I did my last two days with Habitat this week. With August almost done, I will soon trade my hard hat for pencils and lesson plans as preparation for a new school year is ahead of me. As I nailed wire mesh and vinyl siding and worked beside friends this week, I reflected further on how God has been with me through my days with Habitat.
I know I’ve written about Habitat more than once in this blog already, so you’ll have to humor me, but the experience was rich for reflecting. Like usual when I extend myself, at first I want to do anything but move out of my comfort zone and sacrifice “me time”. The days almost always began with me wondering, “Why am I doing this again? Someone remind me!”, especially if the temperatures promised to soar into the 30’s. Wouldn’t I rather be sleeping or tackling my famous to-do’s in my air-conditioned house?
But other thoughts play through my mind at the same time. I know how too many days puttering alone at home can give me too much time to “think”. My eternal insecurities start to take over, like weeds in a garden with no direction. When the days that I committed to with Habitat come up, despite the initial resistance, I am almost always relieved to be given structure and a task.
It’s not just about keeping busy. It’s that the vision of Habitat starts to make me happy as I pick up my hammer. I am given the privilege of serving something outside myself. In this case, it is helping to build houses for people who ordinarily wouldn’t be able to buy decent housing on their own. The task itself is enormous, and my contribution is incredibly tiny, but there is immense satisfaction in doing it. Somehow, despite the heat and the discomforts, I receive way more than I give.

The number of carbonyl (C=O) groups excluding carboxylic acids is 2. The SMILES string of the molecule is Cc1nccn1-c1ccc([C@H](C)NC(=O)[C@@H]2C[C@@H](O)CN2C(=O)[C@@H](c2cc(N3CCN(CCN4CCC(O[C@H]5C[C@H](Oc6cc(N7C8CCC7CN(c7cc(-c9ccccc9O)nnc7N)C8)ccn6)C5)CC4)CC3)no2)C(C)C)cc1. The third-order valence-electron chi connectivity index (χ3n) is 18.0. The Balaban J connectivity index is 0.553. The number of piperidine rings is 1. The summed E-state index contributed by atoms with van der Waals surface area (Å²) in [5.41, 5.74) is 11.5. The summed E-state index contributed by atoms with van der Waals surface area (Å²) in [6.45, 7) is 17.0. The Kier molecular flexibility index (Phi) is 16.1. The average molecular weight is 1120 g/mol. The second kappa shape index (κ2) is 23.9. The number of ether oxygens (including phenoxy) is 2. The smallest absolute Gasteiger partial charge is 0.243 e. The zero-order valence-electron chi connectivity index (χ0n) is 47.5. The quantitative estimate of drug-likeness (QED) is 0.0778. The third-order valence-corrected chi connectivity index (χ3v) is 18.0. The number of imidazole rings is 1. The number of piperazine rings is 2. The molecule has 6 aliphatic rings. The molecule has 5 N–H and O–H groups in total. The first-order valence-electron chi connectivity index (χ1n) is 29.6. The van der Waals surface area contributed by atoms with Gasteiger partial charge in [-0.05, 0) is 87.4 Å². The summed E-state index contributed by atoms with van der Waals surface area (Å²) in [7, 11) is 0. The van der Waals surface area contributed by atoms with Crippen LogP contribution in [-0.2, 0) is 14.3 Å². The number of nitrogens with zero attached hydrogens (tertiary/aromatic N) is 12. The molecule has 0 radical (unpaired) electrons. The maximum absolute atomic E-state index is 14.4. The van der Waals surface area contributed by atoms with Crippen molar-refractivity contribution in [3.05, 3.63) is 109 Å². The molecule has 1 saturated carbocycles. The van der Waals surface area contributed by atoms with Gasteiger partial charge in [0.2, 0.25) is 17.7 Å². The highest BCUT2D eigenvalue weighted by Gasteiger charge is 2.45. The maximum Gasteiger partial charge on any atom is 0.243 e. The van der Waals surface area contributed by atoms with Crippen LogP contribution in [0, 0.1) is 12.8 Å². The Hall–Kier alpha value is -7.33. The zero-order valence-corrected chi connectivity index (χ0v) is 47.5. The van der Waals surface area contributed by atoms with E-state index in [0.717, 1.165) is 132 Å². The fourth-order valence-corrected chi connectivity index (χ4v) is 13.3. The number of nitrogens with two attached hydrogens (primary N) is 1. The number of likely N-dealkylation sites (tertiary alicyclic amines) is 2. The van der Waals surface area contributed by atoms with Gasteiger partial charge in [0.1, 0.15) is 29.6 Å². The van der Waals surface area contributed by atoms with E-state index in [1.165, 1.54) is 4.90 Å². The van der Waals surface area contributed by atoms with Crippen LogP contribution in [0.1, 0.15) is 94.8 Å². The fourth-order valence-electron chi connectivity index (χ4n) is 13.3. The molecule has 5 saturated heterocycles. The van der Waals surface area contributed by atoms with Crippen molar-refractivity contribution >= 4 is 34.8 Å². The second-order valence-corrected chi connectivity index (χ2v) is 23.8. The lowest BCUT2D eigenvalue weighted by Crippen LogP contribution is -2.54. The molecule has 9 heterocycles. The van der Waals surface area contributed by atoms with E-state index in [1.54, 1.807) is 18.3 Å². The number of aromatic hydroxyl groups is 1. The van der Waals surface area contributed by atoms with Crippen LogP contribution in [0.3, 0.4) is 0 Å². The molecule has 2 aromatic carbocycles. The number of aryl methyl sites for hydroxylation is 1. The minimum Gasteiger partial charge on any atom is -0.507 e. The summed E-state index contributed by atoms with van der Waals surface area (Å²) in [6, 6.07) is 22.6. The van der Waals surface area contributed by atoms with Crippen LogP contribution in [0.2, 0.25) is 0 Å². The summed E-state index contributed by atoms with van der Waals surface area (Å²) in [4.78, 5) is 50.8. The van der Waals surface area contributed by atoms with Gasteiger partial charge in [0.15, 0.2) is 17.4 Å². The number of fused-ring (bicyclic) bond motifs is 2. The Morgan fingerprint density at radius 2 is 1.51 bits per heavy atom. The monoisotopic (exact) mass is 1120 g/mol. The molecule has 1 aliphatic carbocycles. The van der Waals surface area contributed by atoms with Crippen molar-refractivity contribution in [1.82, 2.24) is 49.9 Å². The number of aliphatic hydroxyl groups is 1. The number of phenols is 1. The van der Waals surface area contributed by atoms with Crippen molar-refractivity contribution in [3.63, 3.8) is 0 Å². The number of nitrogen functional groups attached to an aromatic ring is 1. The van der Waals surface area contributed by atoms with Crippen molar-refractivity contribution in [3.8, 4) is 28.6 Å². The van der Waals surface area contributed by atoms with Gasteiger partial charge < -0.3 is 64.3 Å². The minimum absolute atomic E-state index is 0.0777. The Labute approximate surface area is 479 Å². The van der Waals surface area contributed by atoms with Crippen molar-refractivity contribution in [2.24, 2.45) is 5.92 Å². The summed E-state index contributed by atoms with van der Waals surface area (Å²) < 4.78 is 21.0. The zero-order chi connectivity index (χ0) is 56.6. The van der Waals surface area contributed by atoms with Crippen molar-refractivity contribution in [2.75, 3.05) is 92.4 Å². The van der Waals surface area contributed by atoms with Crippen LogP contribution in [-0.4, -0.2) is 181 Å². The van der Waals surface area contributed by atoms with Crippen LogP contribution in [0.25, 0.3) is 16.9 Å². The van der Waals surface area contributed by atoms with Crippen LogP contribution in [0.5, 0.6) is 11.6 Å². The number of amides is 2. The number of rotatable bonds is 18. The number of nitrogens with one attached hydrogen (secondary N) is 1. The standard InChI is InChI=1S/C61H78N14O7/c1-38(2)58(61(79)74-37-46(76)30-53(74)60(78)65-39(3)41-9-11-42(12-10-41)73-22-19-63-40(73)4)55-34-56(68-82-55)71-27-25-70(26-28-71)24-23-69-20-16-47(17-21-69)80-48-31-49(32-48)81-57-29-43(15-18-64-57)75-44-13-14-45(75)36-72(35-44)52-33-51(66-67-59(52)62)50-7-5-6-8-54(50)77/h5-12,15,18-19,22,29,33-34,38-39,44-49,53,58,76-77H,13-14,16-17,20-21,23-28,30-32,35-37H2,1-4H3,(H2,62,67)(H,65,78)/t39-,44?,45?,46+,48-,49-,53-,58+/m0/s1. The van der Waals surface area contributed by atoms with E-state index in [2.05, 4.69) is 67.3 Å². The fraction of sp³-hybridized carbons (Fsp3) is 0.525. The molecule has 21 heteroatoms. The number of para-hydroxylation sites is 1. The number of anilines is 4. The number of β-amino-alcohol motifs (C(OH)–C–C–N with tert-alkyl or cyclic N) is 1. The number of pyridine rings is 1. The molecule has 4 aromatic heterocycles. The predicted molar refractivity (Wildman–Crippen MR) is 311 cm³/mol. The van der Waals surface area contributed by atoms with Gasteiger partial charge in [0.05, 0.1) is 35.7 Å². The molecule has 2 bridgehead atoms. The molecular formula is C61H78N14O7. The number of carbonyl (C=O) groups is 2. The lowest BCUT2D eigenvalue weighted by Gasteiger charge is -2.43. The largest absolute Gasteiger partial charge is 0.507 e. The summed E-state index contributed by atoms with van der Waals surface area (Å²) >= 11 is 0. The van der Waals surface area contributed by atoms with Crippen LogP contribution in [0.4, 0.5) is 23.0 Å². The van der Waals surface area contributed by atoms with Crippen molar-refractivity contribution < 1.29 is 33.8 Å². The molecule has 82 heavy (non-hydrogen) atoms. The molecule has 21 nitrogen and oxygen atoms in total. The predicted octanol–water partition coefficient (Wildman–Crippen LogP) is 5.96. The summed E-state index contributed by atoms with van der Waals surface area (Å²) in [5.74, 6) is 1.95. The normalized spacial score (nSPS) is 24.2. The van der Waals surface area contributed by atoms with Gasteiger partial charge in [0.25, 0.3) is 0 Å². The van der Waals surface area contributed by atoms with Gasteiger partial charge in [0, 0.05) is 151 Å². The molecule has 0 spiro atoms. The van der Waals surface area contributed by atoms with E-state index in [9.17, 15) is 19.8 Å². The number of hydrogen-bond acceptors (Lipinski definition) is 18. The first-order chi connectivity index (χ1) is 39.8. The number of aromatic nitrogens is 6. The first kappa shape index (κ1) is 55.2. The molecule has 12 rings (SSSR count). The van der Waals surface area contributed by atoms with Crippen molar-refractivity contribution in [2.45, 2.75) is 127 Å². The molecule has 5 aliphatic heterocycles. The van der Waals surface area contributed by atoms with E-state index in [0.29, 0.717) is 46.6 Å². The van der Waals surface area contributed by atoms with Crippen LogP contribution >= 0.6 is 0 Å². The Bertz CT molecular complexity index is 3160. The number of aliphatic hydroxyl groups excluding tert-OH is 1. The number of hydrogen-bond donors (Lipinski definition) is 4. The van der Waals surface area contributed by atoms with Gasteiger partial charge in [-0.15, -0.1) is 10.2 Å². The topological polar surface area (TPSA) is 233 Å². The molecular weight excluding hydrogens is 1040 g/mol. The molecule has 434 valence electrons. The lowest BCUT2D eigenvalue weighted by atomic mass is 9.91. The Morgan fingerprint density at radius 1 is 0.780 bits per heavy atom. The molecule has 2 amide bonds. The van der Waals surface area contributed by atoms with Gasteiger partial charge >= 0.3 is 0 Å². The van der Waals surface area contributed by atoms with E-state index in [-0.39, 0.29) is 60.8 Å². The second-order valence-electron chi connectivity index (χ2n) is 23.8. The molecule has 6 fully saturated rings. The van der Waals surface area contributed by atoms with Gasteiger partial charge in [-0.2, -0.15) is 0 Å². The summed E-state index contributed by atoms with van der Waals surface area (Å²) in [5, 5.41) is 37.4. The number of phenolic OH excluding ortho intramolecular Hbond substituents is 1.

I receive the privilege of meeting all kinds of people. These are ordinary people like me, but I believe that the vision of Habitat brings out the best in people. I have been blessed to meet many homeowners who work alongside us as they complete their sweat equity hours. If I had to describe them with one word, it would be “grateful”. Many of them have experienced the hard knocks of life, through war, poverty, and cultural disadvantages, yet they have been given them an unexpected gift of stable, quality housing. Many of them juggle two jobs and struggle to find child care to finish their hours, but they are gracious and grateful people. Four summers ago when I met and worked with my first homeowner, I watched her tear up as she told me how the new beginning she was receiving through the house was giving her hope. “It’s changed my life,” she told me with gratitude. She had many of us over for more than one meal to express her thanks.